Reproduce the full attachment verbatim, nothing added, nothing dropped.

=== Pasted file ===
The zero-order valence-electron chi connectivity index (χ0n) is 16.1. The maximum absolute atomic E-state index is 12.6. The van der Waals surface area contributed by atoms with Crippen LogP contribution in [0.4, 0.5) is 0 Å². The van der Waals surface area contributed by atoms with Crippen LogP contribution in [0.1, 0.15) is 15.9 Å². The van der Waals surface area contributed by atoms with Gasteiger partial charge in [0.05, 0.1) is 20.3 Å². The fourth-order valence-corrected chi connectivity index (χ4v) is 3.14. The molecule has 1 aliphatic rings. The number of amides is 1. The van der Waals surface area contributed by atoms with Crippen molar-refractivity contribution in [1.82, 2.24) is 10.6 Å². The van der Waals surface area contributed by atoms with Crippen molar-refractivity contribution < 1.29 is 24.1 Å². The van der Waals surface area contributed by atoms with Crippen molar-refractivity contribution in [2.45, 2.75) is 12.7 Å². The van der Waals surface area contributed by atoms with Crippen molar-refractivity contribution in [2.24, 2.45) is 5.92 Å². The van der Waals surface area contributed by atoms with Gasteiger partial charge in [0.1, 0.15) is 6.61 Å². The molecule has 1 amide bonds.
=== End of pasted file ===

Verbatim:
The zero-order valence-electron chi connectivity index (χ0n) is 16.1. The maximum absolute atomic E-state index is 12.6. The van der Waals surface area contributed by atoms with Crippen LogP contribution in [0.4, 0.5) is 0 Å². The van der Waals surface area contributed by atoms with Crippen LogP contribution in [0.1, 0.15) is 15.9 Å². The van der Waals surface area contributed by atoms with Gasteiger partial charge in [0.05, 0.1) is 20.3 Å². The fourth-order valence-corrected chi connectivity index (χ4v) is 3.14. The molecule has 1 aliphatic rings. The number of amides is 1. The van der Waals surface area contributed by atoms with Crippen molar-refractivity contribution in [1.82, 2.24) is 10.6 Å². The van der Waals surface area contributed by atoms with Crippen molar-refractivity contribution < 1.29 is 24.1 Å². The van der Waals surface area contributed by atoms with Crippen molar-refractivity contribution in [2.45, 2.75) is 12.7 Å². The van der Waals surface area contributed by atoms with Crippen molar-refractivity contribution in [2.24, 2.45) is 5.92 Å². The van der Waals surface area contributed by atoms with Gasteiger partial charge in [0.1, 0.15) is 6.61 Å². The molecule has 1 amide bonds.